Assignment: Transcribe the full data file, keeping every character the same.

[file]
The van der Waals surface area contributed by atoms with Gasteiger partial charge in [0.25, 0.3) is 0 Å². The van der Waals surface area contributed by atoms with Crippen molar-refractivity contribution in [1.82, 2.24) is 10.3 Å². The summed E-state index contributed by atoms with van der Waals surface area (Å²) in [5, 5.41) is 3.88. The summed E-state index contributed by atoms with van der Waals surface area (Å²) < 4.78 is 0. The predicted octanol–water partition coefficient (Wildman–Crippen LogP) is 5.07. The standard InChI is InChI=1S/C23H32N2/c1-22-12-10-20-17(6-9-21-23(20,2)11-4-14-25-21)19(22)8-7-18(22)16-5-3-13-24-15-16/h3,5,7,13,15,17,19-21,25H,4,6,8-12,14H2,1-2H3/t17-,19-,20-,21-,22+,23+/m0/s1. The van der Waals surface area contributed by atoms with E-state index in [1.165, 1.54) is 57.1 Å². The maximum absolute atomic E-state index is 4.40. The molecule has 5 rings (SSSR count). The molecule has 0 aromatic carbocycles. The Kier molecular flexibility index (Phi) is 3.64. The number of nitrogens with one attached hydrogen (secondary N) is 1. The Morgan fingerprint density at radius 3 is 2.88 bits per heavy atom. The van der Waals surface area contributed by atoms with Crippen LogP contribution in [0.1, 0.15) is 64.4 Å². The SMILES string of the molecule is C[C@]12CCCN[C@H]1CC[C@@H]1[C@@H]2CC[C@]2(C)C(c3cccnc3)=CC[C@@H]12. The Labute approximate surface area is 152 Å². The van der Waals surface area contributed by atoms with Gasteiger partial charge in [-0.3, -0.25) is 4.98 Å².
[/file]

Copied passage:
The van der Waals surface area contributed by atoms with Gasteiger partial charge in [0.25, 0.3) is 0 Å². The van der Waals surface area contributed by atoms with Crippen molar-refractivity contribution in [1.82, 2.24) is 10.3 Å². The summed E-state index contributed by atoms with van der Waals surface area (Å²) in [5, 5.41) is 3.88. The summed E-state index contributed by atoms with van der Waals surface area (Å²) < 4.78 is 0. The predicted octanol–water partition coefficient (Wildman–Crippen LogP) is 5.07. The standard InChI is InChI=1S/C23H32N2/c1-22-12-10-20-17(6-9-21-23(20,2)11-4-14-25-21)19(22)8-7-18(22)16-5-3-13-24-15-16/h3,5,7,13,15,17,19-21,25H,4,6,8-12,14H2,1-2H3/t17-,19-,20-,21-,22+,23+/m0/s1. The van der Waals surface area contributed by atoms with E-state index in [1.165, 1.54) is 57.1 Å². The maximum absolute atomic E-state index is 4.40. The molecule has 5 rings (SSSR count). The molecule has 0 aromatic carbocycles. The Kier molecular flexibility index (Phi) is 3.64. The number of nitrogens with one attached hydrogen (secondary N) is 1. The Morgan fingerprint density at radius 3 is 2.88 bits per heavy atom. The van der Waals surface area contributed by atoms with Crippen LogP contribution in [0.1, 0.15) is 64.4 Å². The SMILES string of the molecule is C[C@]12CCCN[C@H]1CC[C@@H]1[C@@H]2CC[C@]2(C)C(c3cccnc3)=CC[C@@H]12. The Labute approximate surface area is 152 Å². The van der Waals surface area contributed by atoms with Gasteiger partial charge in [-0.3, -0.25) is 4.98 Å².